G20 Reaches Historic Debt Reduction Deal, U.S. to Watch China’s Implementation

The United States, China and other G20 members agreed for the first time Friday (Nov. 13) on debt relief for poor countries hit by the epidemic that are struggling to pay their debts. China and other emerging economies for the first time to be included in the debt relief framework. The United States said it will closely monitor China’s implementation of debt relief.

The debt relief agreement is for the poor countries hit by the global neo-coronavirus pandemic to reduce the debt burden. As the 20 nations formed common guidelines, Zambia said on the same day that it would not make payments on its Eurobond notes due by Friday’s deadline, making it the world’s first sovereign debt defaulter during the pandemic.

Because of the scale of the global pandemic and the vulnerability and worsening prospects of the heavy debt of many low-income countries, finance officials from the Group of 20 have argued that these countries need more help than freezing official debt due at the end of June.

China has become a major global creditor in recent years, but is not part of the “Paris Club”, a Western framework for debt reduction. China has provided loans to many African countries. After Xi Jinping proposed the global infrastructure investment plan “One Belt, One Road”, China has also provided large loans to countries participating in the plan.

However, China’s silence on debt relief has sparked concern and criticism when many low-income countries are facing debt default under the impact of the epidemic.

China has said that the vast majority of its loans to those countries are commercial in nature and therefore difficult to relieve. Some international development agencies have criticized China for lending to low-income countries at higher interest rates than international institutions such as the World Bank. When China provides infrastructure loans to low-income countries, it often also requires that they be built by Chinese state-owned enterprises.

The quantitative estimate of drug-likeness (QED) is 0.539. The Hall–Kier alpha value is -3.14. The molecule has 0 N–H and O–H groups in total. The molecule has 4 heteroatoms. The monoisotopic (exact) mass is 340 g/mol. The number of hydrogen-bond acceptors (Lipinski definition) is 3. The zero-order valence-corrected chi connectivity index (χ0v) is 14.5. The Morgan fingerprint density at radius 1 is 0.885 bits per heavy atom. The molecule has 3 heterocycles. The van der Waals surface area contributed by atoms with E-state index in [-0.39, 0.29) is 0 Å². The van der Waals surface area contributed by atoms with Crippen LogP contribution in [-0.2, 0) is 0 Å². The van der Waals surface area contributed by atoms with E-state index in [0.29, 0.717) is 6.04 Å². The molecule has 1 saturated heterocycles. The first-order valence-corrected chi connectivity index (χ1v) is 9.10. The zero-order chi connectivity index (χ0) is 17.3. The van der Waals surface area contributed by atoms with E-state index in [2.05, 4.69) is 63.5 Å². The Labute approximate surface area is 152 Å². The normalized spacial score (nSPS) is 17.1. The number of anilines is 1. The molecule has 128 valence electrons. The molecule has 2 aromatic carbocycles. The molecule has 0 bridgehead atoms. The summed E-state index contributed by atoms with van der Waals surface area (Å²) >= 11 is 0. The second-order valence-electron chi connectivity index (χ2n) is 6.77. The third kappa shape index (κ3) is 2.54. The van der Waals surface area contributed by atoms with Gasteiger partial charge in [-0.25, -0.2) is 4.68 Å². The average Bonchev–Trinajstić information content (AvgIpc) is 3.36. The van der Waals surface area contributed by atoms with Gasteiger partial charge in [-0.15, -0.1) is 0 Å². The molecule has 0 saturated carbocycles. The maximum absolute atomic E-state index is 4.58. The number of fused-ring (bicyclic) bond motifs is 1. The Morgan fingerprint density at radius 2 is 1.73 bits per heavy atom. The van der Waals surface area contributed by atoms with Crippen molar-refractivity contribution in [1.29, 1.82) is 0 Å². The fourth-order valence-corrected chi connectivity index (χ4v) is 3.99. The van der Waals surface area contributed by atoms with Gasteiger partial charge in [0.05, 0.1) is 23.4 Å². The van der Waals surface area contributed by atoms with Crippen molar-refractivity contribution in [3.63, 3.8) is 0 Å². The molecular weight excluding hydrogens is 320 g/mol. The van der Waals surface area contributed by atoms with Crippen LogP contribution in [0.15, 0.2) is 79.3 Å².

This time, the major creditors, including China, have formed common guidelines to set rules on how to reduce or restructure the unsustainable debt of low-income countries.

International Monetary Fund Managing Director Georgieva called the agreement a historic achievement. She also said that such a framework should also be extended to involve private and civic institutions.

Georgieva told G20 officials that African countries will face a $345 billion shortfall by 2023.

The U.S. Treasury official said the U.S. is open to expanding the framework to include participation from countries with middle-income status. But there is no agreement within the G20 on this.

Reuters reported that U.S. officials said the agreement for the first time includes creditor countries such as China, India and Turkey in a coordinated debt restructuring process. The official said that Washington will closely monitor the implementation of debt reduction in these countries.

According to figures cited in the Reuters report, China’s foreign loans account for 63 percent of total G20 lending. The aforementioned U.S. official told the media after Friday’s meeting that China’s foreign loans are expected to total between $350 billion and $1 trillion.

G20 leaders are expected to approve the common framework at a virtual summit next week.